female athletes and bone issues.
- Chris Napier (@runnerphysio) is doing some interesting work on
over-striding/step length, cadence and step length/reach (how far
ahead of your pelvis) impact injury risk. It is physically
impossible to precisely land under your hips, you are always
hitting a bit ahead which is important to store elastic energy. But
it isn’t clear how much is too much. There are different
permutation on how you run that impact the loads and it is not
simple to determine which one is most critical.
- Rich Willy and John Wilson’s gait retraining studies have shown
that increasing cadence (steps per minute) seems to work well at
lessening injury if you find you are over-reaching and if you are
suffering from lower leg issues. But if you are not getting injured
perhaps you are not really overstriding.
- Osteoarthritic issues: Lack of exercise is far worse than
using the joints. The evidence is becoming really strong that
running is not bad for your knees, and may actually be helpful with
preventing the onset of the disease. Recent research is showing
that even with those that have OA, some running may well be better
than being sedentary. (did he send you info for the show
- Footwear for runners: The main conclusion of his study in
2009-2013, which was males only and highly trained runners, was the
only time that the shoe mattered was in heal strikers that ran
barefoot or in minimalist shoes. Forefoot strikers it just didn’t
matter. But we didn’t study long term effects. Irene Davis then
studied untrained runners of both sexes and concluded that it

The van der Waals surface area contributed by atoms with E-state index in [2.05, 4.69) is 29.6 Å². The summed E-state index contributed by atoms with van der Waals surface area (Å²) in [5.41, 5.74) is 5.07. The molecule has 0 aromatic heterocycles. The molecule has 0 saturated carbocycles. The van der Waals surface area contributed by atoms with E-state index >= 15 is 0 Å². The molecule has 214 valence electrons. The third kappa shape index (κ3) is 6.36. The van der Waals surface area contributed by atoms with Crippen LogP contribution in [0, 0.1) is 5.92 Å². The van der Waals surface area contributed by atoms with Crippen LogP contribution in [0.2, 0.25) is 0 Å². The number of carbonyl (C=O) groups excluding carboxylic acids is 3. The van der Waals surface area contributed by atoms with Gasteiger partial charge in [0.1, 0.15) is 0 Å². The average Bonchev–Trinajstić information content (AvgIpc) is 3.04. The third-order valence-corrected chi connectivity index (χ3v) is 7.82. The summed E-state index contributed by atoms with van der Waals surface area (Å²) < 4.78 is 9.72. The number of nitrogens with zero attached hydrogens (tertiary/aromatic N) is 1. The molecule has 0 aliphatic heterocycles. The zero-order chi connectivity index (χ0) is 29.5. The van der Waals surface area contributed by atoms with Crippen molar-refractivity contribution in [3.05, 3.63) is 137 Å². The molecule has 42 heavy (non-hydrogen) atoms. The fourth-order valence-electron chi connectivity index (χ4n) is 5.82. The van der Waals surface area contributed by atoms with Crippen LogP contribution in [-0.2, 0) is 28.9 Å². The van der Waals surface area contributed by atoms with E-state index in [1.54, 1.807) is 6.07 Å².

mattered more in the types of shoes people were used to running in.
So if they were used to running barefoot or in minimalist shoes
there was not an issue. If you are going to change shoes, you
should have a good reason to change and have tried other methods
first to reduce injury, not just because there is some cool new
shoe. Proper training and progression come first. Ultimately it all
seems to come out even in the end, no shoe ultimately matters.
Benno Nigg, Univ of Calgary, has found in his research that shoes
and inserts don’t matter. Rotating shoes (any shoes), surfaces and
routes may be much more critical to injury prevention.
- Coaching his wife Lauren really showed the value of strength
training in injury prevention.
- Learn to listen to how you feel not vs what your watch or heart
rate monitor is telling you. If you body is saying it is too hard,
then for that day it is too hard. Tomorrow it may not be as hard,
each day is different.
The more we learn the less we find we really know about
In the end it all comes down to the strength of your body.
If you are strong you can undertake more training.
Last week's episode with Courtney Dauwater
Running for Real Superstars Community
Podcast interviews with:
Max on Instagram
Max on Twitter
Max' Coaching website
Buy a Running for Real T-shirt, Tank, or Hat
Experts Max recommended:
JF Esculier at University of British Columbia
Thank you to BodyHealth for sponsoring this episode of Running
Now I am back to training, guess what was the first thing I did
to start making sure I recover quicker (as coming back to fitness
really beats your body up!), yep, you guessed it, BodyHealth
Perfect Amino! Get 10% off at Bodyhealth.com using coupon code